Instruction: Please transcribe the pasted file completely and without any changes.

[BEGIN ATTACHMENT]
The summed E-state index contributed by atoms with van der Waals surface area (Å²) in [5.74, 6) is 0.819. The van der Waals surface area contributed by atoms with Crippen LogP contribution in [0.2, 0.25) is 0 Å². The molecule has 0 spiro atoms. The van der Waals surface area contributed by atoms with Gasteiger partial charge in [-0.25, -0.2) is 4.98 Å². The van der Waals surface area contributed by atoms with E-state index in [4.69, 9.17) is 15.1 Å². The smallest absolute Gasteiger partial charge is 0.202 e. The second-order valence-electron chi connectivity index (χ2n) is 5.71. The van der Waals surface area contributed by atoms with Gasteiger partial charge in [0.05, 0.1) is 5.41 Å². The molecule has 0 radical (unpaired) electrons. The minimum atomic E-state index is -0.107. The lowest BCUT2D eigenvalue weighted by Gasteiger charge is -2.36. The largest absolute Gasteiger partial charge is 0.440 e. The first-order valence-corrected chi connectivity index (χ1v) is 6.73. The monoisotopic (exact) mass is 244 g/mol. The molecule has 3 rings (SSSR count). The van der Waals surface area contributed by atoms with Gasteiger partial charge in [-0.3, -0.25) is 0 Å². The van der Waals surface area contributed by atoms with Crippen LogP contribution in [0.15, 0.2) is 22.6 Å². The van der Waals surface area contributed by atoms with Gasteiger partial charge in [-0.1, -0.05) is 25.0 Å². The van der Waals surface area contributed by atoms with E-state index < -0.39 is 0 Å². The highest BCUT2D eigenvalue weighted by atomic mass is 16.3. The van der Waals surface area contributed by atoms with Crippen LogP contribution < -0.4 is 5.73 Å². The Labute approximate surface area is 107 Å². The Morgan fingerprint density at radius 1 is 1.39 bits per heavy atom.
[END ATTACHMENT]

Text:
The summed E-state index contributed by atoms with van der Waals surface area (Å²) in [5.74, 6) is 0.819. The van der Waals surface area contributed by atoms with Crippen LogP contribution in [0.2, 0.25) is 0 Å². The molecule has 0 spiro atoms. The van der Waals surface area contributed by atoms with Gasteiger partial charge in [-0.25, -0.2) is 4.98 Å². The van der Waals surface area contributed by atoms with E-state index in [4.69, 9.17) is 15.1 Å². The smallest absolute Gasteiger partial charge is 0.202 e. The second-order valence-electron chi connectivity index (χ2n) is 5.71. The van der Waals surface area contributed by atoms with Gasteiger partial charge in [0.05, 0.1) is 5.41 Å². The molecule has 0 radical (unpaired) electrons. The minimum atomic E-state index is -0.107. The lowest BCUT2D eigenvalue weighted by Gasteiger charge is -2.36. The largest absolute Gasteiger partial charge is 0.440 e. The first-order valence-corrected chi connectivity index (χ1v) is 6.73. The monoisotopic (exact) mass is 244 g/mol. The molecule has 3 rings (SSSR count). The van der Waals surface area contributed by atoms with Gasteiger partial charge in [-0.3, -0.25) is 0 Å². The van der Waals surface area contributed by atoms with Crippen LogP contribution in [0.15, 0.2) is 22.6 Å². The van der Waals surface area contributed by atoms with Gasteiger partial charge in [-0.1, -0.05) is 25.0 Å². The van der Waals surface area contributed by atoms with E-state index < -0.39 is 0 Å². The highest BCUT2D eigenvalue weighted by atomic mass is 16.3. The van der Waals surface area contributed by atoms with Crippen LogP contribution < -0.4 is 5.73 Å². The Labute approximate surface area is 107 Å². The Morgan fingerprint density at radius 1 is 1.39 bits per heavy atom.